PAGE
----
Acetyl L-carnitine exhibits pain-killing activity in an animal model of neuropathy. - GreenMedInfo Summary
Acetyl-l-carnitine induces muscarinic antinocieption in mice and rats.
Neuropharmacology. 2002 Dec;43(7):1180-7. PMID: 12504925
Department of Preclinical and Clinical Pharmacology, University of Florence, Viale G Pieraccini 6, I-50139, Florence, Italy. firstname.lastname@example.org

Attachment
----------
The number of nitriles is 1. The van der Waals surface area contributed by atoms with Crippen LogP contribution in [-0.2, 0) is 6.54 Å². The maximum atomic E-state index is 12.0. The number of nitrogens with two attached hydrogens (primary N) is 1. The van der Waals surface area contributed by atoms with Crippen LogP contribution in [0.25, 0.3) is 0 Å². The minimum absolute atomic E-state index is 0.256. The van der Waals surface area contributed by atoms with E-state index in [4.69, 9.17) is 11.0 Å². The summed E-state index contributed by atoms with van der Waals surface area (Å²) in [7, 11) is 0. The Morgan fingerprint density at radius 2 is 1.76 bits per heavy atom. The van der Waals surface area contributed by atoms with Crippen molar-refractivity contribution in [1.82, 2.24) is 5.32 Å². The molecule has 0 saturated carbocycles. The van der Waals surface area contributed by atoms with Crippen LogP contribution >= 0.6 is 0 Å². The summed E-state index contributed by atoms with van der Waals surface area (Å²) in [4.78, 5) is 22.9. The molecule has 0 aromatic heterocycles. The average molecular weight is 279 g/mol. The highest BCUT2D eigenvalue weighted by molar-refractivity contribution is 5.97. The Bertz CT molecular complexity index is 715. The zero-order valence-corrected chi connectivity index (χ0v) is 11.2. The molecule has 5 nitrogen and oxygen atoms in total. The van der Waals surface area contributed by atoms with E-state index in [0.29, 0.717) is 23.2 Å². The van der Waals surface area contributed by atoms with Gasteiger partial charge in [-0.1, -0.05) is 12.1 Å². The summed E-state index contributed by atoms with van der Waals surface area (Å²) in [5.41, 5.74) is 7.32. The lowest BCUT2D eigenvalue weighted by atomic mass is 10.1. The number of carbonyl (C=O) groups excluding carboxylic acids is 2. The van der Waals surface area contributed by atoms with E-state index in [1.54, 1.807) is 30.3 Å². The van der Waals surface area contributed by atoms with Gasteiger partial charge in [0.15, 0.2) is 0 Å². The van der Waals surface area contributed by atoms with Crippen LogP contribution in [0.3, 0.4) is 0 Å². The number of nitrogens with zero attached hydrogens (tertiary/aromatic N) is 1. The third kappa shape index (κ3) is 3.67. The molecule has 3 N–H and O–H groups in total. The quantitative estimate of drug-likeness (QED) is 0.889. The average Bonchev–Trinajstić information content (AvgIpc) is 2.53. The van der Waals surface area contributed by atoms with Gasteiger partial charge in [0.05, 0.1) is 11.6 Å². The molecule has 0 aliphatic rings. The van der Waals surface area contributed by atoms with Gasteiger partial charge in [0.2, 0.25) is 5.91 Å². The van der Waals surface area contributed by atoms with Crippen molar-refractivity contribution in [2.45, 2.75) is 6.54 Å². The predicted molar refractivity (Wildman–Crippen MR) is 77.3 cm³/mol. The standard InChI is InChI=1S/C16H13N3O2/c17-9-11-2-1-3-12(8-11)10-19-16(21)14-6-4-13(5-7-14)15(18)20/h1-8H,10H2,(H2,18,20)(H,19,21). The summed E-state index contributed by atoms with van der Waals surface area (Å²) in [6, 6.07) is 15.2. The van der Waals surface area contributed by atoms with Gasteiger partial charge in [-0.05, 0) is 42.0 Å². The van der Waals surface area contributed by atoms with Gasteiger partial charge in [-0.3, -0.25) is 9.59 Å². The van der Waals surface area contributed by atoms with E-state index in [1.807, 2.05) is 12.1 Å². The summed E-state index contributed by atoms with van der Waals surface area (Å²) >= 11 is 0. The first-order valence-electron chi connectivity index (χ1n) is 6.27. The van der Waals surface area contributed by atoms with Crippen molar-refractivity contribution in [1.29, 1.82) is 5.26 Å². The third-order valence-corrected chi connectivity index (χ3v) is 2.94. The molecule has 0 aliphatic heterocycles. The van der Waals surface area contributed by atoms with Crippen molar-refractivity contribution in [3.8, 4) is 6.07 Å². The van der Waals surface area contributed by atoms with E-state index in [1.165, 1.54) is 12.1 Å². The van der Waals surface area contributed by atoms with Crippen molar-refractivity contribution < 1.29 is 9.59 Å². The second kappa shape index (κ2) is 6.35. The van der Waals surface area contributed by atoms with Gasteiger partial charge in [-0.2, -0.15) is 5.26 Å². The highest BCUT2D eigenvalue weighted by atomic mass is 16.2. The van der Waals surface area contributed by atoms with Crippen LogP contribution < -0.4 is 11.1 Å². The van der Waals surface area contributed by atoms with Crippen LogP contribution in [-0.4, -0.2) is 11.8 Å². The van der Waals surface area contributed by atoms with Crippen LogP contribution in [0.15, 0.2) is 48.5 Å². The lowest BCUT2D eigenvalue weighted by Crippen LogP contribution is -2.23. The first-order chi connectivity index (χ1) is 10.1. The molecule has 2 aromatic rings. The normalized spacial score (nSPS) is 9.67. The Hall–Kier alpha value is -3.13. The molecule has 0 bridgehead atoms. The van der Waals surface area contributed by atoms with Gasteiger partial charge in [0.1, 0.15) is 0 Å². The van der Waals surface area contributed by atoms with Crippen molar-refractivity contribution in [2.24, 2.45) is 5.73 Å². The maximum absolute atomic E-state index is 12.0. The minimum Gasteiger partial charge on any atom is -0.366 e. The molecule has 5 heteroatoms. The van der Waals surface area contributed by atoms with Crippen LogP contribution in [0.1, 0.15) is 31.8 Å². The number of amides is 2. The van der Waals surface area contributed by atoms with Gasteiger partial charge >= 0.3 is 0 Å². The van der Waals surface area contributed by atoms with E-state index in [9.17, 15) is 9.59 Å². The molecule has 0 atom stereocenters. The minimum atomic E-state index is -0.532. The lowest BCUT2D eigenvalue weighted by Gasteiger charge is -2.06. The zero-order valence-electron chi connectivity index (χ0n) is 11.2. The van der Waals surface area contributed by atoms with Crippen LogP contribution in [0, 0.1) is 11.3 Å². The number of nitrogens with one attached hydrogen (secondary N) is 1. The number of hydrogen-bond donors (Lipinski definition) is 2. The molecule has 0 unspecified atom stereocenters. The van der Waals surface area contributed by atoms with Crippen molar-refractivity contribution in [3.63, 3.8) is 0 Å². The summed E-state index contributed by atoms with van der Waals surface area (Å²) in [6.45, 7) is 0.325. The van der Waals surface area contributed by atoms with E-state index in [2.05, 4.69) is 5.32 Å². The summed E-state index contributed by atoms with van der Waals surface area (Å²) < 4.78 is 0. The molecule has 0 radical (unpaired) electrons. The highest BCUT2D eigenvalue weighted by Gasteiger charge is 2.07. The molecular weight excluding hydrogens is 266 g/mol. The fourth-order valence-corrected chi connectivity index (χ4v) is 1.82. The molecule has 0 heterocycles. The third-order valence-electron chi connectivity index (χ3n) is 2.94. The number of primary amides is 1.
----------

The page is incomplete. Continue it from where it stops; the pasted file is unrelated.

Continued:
The analgesic activity of acetyl-L-carnitine (ALCAR) in neuropathic pain is well established. By contrast, its potential efficacy in the relief of acute pain has not been reported. The antinociceptive effect of ALCAR was, therefore, examined in the mouse hot-plate and abdominal constriction tests, and in the rat paw-pressure test. ALCAR (100 mg kg(-1) s.c. twice daily for seven days) produced an increase of the pain threshold in both mice and rats. ALCAR was also able to reverse hyperalgesia induced by kainic acid and NMDA administration in the mouse hot-plate test. The antinociception produced by ALCAR was prevented by the unselective muscarinic antagonist atropine, the M(1) selective antagonists pirenzepine and S-(-)-ET126, and by the choline uptake inhibitor hemicholinium-3 (HC-3). By contrast the analgesic effect of ALCAR was not prevented by the opioid antagonist naloxone, the GABA(B) antagonist CGP 35348, the monoamine synthesis inhibitor (alpha)-methyl-p-tyrosine, and the Gi-protein inactivator pertussis toxin. Moreover, ALCAR antinociception was abolished by pretreament with an antisense oligonucleotide (aODN) against the M(1) receptor subtype, administered at the dose of 2 nmol per single i.c.v injection. On the basis of the above data, it can be postulated that ALCAR exerted an antinociceptive effect mediated by a central indirect cholinergic mechanism. In the antinociceptive dose-range, ALCAR did not impair mouse performance evaluated by the rota-rod and hole-board tests.